Filmmakers Joe Berlinger and Bruce Sinofsky did an incredibly balanced por-trayal of the trial and conviction of Damien Echols, Jason Baldwin and Jesse Misskelley. The documentary commented neither on the possible innocence or guilt of the three, who were tried as adults for the heinous murders of three younger boys, Christopher Byers, Steven Branch and Michael Moore. Berlinger and Sinofsky did what great documentary filmmakers do, document. They shot, kept shooting, kept eyes on all who were involved in a case that was obviously incredibly doomed from the start.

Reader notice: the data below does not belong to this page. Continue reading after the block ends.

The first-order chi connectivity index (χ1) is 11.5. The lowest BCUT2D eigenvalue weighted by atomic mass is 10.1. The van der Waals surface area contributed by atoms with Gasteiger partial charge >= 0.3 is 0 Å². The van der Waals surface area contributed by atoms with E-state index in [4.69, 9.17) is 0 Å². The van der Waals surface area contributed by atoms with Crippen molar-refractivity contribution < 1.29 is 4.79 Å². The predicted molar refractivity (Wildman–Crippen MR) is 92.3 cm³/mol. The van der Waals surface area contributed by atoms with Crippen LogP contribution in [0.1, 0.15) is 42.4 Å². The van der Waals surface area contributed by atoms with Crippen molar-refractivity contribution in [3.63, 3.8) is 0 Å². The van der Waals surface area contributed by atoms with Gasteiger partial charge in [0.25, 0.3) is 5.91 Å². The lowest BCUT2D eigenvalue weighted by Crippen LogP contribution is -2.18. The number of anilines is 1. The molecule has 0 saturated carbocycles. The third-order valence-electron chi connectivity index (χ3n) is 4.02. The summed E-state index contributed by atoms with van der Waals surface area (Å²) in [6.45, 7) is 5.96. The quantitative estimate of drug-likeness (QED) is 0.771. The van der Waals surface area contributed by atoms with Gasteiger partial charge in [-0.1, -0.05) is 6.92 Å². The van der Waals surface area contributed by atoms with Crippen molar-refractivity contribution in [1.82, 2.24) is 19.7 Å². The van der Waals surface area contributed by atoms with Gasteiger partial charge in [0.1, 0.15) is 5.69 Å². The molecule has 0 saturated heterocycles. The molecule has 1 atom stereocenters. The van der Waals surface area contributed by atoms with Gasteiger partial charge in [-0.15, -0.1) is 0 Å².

No evidence linked the West Memphis Three to the murders, besides an admis-sion of guilt by Jesse Misskelley (who possesses an IQ level of 73), forced out of him after twelve consecutive hours of questioning, with only the last forty five minutes put on tape. It was more a fabricated rendition of what the law officers wanted to believe happened that terrible day in Arkansas, than a confession. It was something to appease the local community, locked in a “Satanic Panic” like a scene out of “The Crucible,” a vigilante mob looking for a witch to burn, who wanted justice even if that justice was actually unjust. This pitiful piece of “evidence” was enough to convict all three of capital murder and resulted in life sentences for Jesse and Jason, and death by lethal injection for Damien Echols, scheduled for the year 2000.